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Published in: on December 28, 2019 at 5:25 pm  Leave a Comment  
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“The Word Became Flesh and Dwelt among Us” (John 1:1-18)

The Nativity of Our Lord: Christmas Day
Wednesday, December 25, 2019

“The Word Became Flesh and Dwelt among Us” (John 1:1-18)

In the Holy Gospel for today, the apostle John tells us the unfathomable mystery and the joyous wonder of the baby born on Christmas Day. John writes: “And the Word became flesh and dwelt among us, and we have seen his glory, glory as of the only Son from the Father, full of grace and truth.”

No greater words were ever written. John 1:14 is one of the most profound verses in the whole Bible, in one of the most profound passages, the prologue of John’s gospel. We could spend hours exploring the depths of this majestic prologue, there’s so much here. But even for a few minutes now, let’s ponder and treasure this great mystery known as the incarnation.

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Published in: on December 25, 2019 at 10:47 am  Leave a Comment  
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“Dreaming of a Savior” (Matthew 1:18-25)

Fourth Sunday in Advent
December 22, 2019

“Dreaming of a Savior” (Matthew 1:18-25)

The ancient Romans had a saying, “Nomen est omen.” “Nomen est omen,” which means, “The name,” nomen, “is a sign,” an omen. In other words, a person’s name will sometimes, mysteriously, be a sign of what’s to come for that person. For example, if a baby’s name is George, which means, “one who works the ground,” and that child grows up to be a farmer, well, that’s a case of “Nomen est omen.” The name is a sign of the future for that person.

That saying holds true in our text today, in a way far more important than whether someone named George becomes a farmer. When the angel tells Joseph that his wife is going to have a son and “you shall call his name Jesus,” here too the name is a sign. In fact, you could say that “the name as a sign” thing happens twice in this story. Two names, for two people, bear significance. Their names tell us something about who they are, as God arranges it.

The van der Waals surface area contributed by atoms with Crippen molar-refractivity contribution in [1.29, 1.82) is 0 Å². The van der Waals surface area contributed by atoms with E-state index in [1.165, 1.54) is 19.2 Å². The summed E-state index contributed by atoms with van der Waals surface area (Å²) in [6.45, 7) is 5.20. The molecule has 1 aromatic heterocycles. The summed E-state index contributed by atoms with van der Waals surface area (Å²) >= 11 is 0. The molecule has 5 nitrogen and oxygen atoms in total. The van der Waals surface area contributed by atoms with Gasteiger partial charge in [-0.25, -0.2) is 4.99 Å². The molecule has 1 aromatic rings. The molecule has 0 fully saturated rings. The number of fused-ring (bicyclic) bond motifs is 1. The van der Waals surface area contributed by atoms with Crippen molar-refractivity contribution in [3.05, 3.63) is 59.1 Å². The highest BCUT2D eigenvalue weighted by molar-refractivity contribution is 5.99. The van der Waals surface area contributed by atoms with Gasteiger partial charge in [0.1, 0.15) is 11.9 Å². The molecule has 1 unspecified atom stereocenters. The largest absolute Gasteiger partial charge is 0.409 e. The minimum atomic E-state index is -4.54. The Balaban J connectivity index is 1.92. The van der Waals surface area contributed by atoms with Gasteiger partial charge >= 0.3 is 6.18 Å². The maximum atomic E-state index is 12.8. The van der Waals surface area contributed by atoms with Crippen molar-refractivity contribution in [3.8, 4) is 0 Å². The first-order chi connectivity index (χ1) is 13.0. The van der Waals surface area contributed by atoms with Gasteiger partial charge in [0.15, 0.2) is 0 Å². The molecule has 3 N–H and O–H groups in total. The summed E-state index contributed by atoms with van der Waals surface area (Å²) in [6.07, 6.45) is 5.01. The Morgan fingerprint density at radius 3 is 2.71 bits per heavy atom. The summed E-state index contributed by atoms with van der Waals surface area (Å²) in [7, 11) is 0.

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Published in: on December 21, 2019 at 8:47 pm  Leave a Comment  
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“Once He Came in Blessing” (LSB 333)

Midweek Advent Matins
Wednesday, December 18, 2019

“Once He Came in Blessing” (LSB 333)

Today we’re going to take a look at an Advent hymn, one that delivers the goods as far as conveying the message of Advent. It’s the hymn, “Once He Came in Blessing,” hymn 333 in Lutheran Service Book. So please turn there.

Before we get to the various stanzas, let me tell you first a little about the hymn’s history and its author. And there’s only a little to tell. The author was a man by the name of Johann Horn, and he lived around the same time as Luther. He was a supporter of Luther during the Reformation. Johann Horn was part of a community called the Bohemian Brethren, in what is now the Czech Republic. As bishop, he prepared a large hymnal full of hymns for his church. Our hymn today is the only one we have in our book for which he wrote the text; we do have another one for which he wrote the tune.